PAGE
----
This paper under the title "Ethnicity and Substance Abuse" focuses on the fact that findings indicate that ethnic groups have preferences for particular drugs. Poverty, though an important cause for drug addiction, the affluent society does not lag behind in substance abuse…
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The subjects covered are: Concepts of Addiction in Ethnic Minority Populations, Effective Cross-Cultural Communication in Drug Abuse Intervention Among Ethnic Minority Populations, Social Ecology and Substance Abuse Programs, African American Substance Users and Abusers, Smoking Cessation Among African Americans, African Americans and Crack Cocaine, Substance Abuse Among Southeast Asians in the U.S.: Implications for Practice and Research, Treating Southeast Asian Immigrants: Mien Opium Users in California, Smoking Prevention and Intervention in Asian American Communities: A Case Study, Hispanic Substance Abusers in the United States, Hispanic Heroin Users: Up Close and Personal, Inhalant Use and Abuse Among Hispanics, Trends in Drug Abuse Among Native Americans, Substance Abuse Treatment for Native Americans, A Model for Fetal Alcohol Syndrome Prevention in Native American Population and Tips and Techniques for Substance Abuse Service Providers.
The main scope of the book is, it covers the problems within the U.S ethnic minority community and throws light with a fresh interdisciplinary approach to the understanding of drug abuse amongst them. African Americans, Asian Pacific American, Native Americans, and the Hispanics are some of the communities that are covered for the purpose of the study. Categories of drugs/substances are many. Some of them are, “Depressants, Cannabis, stimulants, hallucinogens, inhalants, and narcotics.”(p.9) The book provides the worthwhile study, though brief, of all of them. Drug issues are related to health issues. Well researched details are also given about model practices, intervention, and prevention strategies. The book concentrates on ethnic minorities; this, however, is not to say that it ignores the rest. In the ultimate analysis, drug users and addicts form one group, and ethnic minorities take inspiration from their white peers.
The main focus of the authors is to create an awareness amongst the care providers how cultural factors affect substance abuse and cessation, to review and update about multidisciplinary research studies to enable helpful and unhelpful health care practices, to make available practical suggestions to improve community-wide substance intervention and prevention programs.
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(“Ethnicity and Substance Abuse Book Report/Review”, n.d.)
Retrieved from https://studentshare.org/health-sciences-medicine/1563052-ethnicity-and-substance-abuse
(Ethnicity and Substance Abuse Book Report/Review)
“Ethnicity and Substance Abuse Book Report/Review”, n.d. https://studentshare.org/health-sciences-medicine/1563052-ethnicity-and-substance-abuse.
The paper throws light on substance abuse that encompasses dependence of an individual on various mood altering agents like drugs such as marijuana, alcohol, opioids, stimulating agents, narcotic agents, depressants, inhalants and hallucinogenic agents. Addiction to these agents causes serious health implications, affects individual's personal as well as social life and also results in the family issues.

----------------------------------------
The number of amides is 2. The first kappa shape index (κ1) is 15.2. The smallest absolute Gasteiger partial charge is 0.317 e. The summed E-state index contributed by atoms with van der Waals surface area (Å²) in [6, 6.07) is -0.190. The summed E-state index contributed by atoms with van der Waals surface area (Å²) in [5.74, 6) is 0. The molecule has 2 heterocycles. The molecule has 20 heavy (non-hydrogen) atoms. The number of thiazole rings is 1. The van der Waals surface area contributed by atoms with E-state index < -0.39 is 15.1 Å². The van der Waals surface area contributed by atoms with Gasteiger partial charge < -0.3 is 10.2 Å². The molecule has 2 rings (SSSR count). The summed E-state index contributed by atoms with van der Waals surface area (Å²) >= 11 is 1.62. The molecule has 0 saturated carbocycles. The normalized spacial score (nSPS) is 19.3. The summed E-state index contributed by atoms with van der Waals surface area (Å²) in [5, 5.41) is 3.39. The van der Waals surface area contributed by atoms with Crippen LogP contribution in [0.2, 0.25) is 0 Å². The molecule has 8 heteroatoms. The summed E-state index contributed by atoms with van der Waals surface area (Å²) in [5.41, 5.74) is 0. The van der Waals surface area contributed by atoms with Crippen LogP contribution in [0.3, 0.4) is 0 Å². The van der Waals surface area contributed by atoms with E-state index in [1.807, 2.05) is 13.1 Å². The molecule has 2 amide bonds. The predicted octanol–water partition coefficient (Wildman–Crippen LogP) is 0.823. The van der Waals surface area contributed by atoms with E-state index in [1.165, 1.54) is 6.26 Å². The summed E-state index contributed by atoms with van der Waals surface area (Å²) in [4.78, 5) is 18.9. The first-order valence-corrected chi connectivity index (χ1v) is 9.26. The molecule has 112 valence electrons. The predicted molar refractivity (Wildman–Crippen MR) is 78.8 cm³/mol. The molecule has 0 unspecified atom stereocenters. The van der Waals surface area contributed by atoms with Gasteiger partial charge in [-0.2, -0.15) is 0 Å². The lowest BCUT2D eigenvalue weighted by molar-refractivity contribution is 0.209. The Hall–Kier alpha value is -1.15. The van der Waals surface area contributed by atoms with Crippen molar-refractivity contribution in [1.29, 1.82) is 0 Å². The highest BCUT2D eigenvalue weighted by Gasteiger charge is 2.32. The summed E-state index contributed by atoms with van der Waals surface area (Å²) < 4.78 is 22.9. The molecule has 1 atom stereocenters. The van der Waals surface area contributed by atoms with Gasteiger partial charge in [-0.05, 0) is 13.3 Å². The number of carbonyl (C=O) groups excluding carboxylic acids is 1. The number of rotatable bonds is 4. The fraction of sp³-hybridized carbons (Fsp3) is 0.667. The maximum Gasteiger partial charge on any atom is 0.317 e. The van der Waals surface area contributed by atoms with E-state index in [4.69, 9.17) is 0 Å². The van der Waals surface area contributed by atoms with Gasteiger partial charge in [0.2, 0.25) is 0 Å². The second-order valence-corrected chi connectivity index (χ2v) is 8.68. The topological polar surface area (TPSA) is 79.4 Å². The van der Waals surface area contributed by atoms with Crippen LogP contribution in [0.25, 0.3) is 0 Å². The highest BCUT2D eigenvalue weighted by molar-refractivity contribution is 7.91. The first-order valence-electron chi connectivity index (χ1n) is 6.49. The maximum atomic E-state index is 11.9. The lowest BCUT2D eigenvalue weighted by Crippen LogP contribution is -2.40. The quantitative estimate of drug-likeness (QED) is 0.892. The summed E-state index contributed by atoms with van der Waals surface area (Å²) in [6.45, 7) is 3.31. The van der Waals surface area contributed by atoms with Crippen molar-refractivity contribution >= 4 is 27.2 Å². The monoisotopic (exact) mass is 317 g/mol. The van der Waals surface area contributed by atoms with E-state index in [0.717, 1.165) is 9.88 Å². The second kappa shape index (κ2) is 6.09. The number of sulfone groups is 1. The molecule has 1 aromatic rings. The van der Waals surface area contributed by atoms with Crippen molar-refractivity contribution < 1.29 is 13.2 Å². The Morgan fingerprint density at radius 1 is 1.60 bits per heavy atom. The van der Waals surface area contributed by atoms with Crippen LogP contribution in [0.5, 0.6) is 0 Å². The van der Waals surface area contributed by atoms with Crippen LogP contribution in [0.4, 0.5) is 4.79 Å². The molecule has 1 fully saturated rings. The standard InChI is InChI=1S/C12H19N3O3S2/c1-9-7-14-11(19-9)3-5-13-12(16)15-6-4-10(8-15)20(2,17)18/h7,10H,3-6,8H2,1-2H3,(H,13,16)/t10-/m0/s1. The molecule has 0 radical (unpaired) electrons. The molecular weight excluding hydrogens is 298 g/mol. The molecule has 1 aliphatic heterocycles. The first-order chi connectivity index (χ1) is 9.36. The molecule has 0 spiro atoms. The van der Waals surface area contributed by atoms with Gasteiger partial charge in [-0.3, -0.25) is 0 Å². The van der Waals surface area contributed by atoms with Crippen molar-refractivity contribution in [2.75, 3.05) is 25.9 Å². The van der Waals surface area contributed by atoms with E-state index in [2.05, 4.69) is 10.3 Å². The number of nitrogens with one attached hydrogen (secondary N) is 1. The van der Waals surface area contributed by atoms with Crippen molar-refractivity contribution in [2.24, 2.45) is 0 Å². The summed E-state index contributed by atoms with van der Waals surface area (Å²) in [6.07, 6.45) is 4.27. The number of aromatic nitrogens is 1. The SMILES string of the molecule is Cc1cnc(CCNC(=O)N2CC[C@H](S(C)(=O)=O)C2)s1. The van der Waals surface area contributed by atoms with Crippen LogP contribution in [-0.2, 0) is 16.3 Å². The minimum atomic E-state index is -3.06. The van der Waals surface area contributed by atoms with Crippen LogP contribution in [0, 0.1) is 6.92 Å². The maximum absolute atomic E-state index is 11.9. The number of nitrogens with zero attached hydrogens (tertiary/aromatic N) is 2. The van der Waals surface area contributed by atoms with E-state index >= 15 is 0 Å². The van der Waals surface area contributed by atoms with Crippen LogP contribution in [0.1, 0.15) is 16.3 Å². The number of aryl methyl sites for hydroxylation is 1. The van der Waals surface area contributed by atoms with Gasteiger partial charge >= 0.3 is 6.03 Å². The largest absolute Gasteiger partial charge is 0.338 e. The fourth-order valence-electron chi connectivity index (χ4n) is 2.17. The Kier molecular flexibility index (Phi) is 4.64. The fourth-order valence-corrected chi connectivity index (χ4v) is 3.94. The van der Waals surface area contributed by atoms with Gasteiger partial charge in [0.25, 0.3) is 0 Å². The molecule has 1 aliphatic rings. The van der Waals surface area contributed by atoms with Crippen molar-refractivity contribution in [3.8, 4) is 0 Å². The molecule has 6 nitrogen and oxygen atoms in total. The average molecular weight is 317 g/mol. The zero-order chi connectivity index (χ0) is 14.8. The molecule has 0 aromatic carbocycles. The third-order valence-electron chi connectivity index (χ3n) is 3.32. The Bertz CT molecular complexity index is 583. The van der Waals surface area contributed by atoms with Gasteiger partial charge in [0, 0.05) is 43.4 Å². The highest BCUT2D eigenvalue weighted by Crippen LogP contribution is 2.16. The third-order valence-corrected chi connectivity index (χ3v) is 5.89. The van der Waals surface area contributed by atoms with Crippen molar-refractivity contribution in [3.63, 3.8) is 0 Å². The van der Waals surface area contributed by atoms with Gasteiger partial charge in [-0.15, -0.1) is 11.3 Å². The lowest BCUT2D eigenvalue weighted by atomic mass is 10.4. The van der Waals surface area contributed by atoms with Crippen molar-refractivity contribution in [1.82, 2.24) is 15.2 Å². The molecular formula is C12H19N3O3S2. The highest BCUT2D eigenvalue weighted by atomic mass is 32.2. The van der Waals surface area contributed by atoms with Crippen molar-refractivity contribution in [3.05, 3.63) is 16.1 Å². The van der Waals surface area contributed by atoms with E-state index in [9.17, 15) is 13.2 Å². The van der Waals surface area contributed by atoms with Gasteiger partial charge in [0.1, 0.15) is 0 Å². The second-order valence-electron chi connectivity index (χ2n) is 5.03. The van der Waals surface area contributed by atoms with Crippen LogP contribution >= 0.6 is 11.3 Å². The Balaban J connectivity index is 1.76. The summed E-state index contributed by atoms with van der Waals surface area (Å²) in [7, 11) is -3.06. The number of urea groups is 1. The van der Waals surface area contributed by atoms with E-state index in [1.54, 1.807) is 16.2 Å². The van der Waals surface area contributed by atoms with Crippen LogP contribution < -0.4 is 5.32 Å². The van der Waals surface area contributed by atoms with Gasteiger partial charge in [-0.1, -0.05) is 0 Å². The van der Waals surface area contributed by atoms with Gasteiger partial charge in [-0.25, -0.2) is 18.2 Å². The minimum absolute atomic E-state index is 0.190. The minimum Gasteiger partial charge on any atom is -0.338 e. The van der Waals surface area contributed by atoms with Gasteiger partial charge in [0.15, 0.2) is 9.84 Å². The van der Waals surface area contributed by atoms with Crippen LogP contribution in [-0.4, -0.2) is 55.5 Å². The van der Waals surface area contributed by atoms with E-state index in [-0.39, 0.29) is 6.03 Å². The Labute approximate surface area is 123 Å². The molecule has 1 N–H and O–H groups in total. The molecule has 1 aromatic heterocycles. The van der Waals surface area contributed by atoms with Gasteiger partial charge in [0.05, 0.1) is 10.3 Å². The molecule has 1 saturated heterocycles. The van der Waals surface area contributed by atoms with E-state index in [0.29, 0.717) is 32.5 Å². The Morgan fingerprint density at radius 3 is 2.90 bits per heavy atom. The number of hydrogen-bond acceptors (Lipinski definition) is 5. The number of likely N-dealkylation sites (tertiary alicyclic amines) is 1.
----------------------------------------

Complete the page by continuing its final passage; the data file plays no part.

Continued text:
These substances can in turn lead to dependence which basically manifests as behavioral, cognitive, and physiological symptoms which then develop after repeated abuse of these substances. Such dependence can often lead to dangerous health consequences and in some cases, death.
However, as the problem has ballooned in Western society, and arguably the world over, so have the substances that are the vehicle towards addiction. Because of the breadth of the topic, this essay will focus on the systemic effects that substance abuse is having on the economy and society of the United States.
Drugs refer to substances that affect both the mind through the central nervous system, and bodily functions. Psychoactive substances have their effects concentrated in the central nervous system to alter mood, consciousness, perception and behavior in an individual.
s characterized by a pattern of continued pathological use of a medication, non-medically indicated drug or toxin, that results in repeated adverse social consequences related to drug use, such as failure to meet work, family, or social obligations, interpersonal conflicts, or
In case of ‘substance abuse’, it is related to the use of certain performance enhancing drugs or psychoactive drugs, albeit illegally (in most cases) for non-medical/non-therapeutic purposes. In this case the term abuse is inclusive of the syndrome ‘dependency’. The most
The group members who attended the meeting were just about 10. As I listened, there were exactly 5 alcoholics and 5 family members and I was accepted as someone interested to determine how the discussion progresses and what information are shared with the objective
Substance Abuse refers to the use of illegal drugs in order to alter mood or get rid of stresses of life. When people use the word substance abuse, they usually refer to the use of illegal drugs by different people.
People claim that though they obtain the drug illegally they use it for a good course. A dilemma rises as to whether people are justified to abuse substances with the intent of improving their livelihood.
The N-methyl-D-aspartate receptors (NMDAR) play a crucial role in synaptic plasticity and memory learning. Biological processes indicate that NMDAR is the primary target by ethanol (alcohol) in the brain. NMDAR has been implicated in phenotypes associated with
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